Finally there’s Sperling, who in some ways is the worst of the three when it comes to grubbing money from Wall Street. The other two have well-defined and easily-understood jobs; Sperling, by contrast, signed up with the Harry Walker Agency and started giving speeches to anybody with cash, including not only Citigroup but even Allen Stanford. He also wrote a monthly 900-word column for Bloomberg for $137,500 a year, which works out at about $13 per word.

This really brings things home to a scribbler like me. Being paid a million bucks a year for some kind of ill-defined financial "consulting" is one thing. I don't really know anything about what that entails. But writing? I know all about that, and $11,000 for an op-ed is a wee bit excessive, no? At least, it is if it's really just the writing you're paying for.

Darrell Issa's Agenda

Dave Weigel says that Darrell Issa's trash talk about Barack Obama being "one of the most corrupt presidents in modern times" is just that: trash talk. It's gaining him the spotlight, and now that he's got it he's going to pursue a fairly ordinary investigatory agenda:

Issa's in roughly the same position that John Conyers and Henry Waxman were in when they took over their committees in 2007. At one point, both of them went on record saying they'd consider ("keep an open mind" was Waxman's phrase) impeachment hearings. Voila, instant attention, instant pushback from leadership, and they went on to investigating the stuff that they'd intended to, like the U.S. attorney firings.

Issa became a national figure by taking a bank shot and bankrolling the petition to force the 2003 California recall; if anything he's savvier about media coverage than either Conyers or Waxman. He's got people primed for a 1995 redux of investigations of picayune scandals, but his talk about those scandals are only the entry point into what he really considers "corrupt." That's liberalism and corporatism, transparency about the ugly kludges that marked our response to the recession.

Maybe so — though I'm not sure Issa is quite as savvy as all that. Remember, when he bankrolled the recall of Gray Davis in 2003, it was because he figured it would make him California's next governor. That turned out to be a somewhat less than savvy read of the political situation.

That said, Weigel may be right about Issa's agenda. Still, my experience is that, for the most part, it's best to take politicians at face value. There aren't nearly as many of them pursuing clever three-bank shots as pundits tend to think. Issa's agenda will probably be 80% fairly normal conservative harassment, but I'd be surprised if the other 20% wasn't some pretty crazy red meat Dan Burton-esque lunacy. He may well decide that ACORN and the New Black Panthers are yesterday's news, but just wait. New stuff like that will crop up, and Issa probably won't be able to resist diving in.

Reducing Uncertainty

Republicans have been concerned about regulatory "uncertainty" holding back economic recovery, and the compromises reached during the lame duck session certainly helped to reduce uncertainty. However, the Wall Street Journal reports that at least one source remains:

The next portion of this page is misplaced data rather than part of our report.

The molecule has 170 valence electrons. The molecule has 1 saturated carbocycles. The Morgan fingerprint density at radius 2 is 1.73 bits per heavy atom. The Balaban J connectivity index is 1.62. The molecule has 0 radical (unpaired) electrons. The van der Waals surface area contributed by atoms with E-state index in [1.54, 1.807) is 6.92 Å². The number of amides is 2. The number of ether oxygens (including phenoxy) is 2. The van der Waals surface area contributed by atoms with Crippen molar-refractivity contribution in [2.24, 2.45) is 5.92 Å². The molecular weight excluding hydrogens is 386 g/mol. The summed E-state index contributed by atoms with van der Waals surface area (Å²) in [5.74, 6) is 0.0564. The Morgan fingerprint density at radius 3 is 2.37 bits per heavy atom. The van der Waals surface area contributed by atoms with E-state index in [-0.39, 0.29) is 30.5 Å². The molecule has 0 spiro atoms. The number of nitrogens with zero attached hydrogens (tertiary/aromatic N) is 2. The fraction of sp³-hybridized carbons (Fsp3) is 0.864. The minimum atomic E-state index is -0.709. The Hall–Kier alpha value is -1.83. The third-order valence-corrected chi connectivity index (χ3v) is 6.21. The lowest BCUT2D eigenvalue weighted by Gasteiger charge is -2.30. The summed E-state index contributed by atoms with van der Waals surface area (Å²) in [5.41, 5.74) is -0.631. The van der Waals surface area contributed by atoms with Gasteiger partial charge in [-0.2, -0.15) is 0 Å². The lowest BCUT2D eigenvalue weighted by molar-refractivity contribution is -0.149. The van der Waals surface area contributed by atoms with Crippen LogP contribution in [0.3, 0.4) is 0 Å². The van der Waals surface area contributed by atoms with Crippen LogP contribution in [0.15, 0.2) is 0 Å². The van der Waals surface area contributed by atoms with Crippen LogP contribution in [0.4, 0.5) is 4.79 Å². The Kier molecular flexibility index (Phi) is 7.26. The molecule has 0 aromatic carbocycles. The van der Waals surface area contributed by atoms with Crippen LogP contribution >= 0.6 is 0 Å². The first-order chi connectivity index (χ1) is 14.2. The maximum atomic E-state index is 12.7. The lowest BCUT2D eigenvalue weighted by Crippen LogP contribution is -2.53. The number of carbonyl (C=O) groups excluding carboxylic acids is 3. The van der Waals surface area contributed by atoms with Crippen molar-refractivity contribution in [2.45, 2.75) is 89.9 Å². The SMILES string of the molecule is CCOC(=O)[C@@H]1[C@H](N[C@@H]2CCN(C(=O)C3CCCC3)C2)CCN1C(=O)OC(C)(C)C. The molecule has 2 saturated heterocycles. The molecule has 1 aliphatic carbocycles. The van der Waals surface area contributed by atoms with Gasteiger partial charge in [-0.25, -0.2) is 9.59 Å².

The Republican gains in Congress in November's election added new questions to the outlook for health-insurance costs borne by companies. Since then, some party leaders have said they aim to reverse or at least starve the Obama health-care law; meantime, lawsuits challenge some aspects of it. "You don't know where it's going to go," said Robert J. Olson, CEO of Winnebago Industries Inc., a maker of motor homes.

So I guess the Republican caucus will listen to the business community and abandon its efforts to repeal little bits and pieces of the healthcare reform law. Right?

(Actually, it really is possible that both the healthcare sector and the business community in general, after they take a look at what kind of chaos might ensue from ad hoc partial defunding, will put some real pressure on Republicans to stand down on this. That would be an interesting turn of events, no?)

Foxes and Henhouses

Andrew Samwick writes about the well-known problem that employers — both private and public — have been underfunding their pension plans for years:

There is nothing inherently wrong with a defined benefit pension plan, but its implementation has been a challenge in both the public and private sectors. It is a promise to pay compensation in the future. To honor that promise responsibly, the plan sponsor needs to fund it adequately in the time interval between when the promise is made and when it is kept. Simply put, that hasn't been happening in large private sector plans and in most public sector plans. The problems are worse in the public sector because voters don't pay as much attention to the financial bottom line as shareholders do and because the accounting standards are sharper for private sector plans than public sector plans. For many years, elected officials have been making promises that future (now, near-future) taxpayers are not going to want to keep.

This seems like a problem that really could be solved via privatization: instead of allowing employers to self-fund their pensions, require them to use an outside fund (or funds). An outside fund would insist on contributions being adequate to fund projected payouts since they're the ones on the hook to make good. No gameplaying tolerated. And as long as there are enough funds out there, competition would keep them from going in the other direction and demanding contributions that are excessive.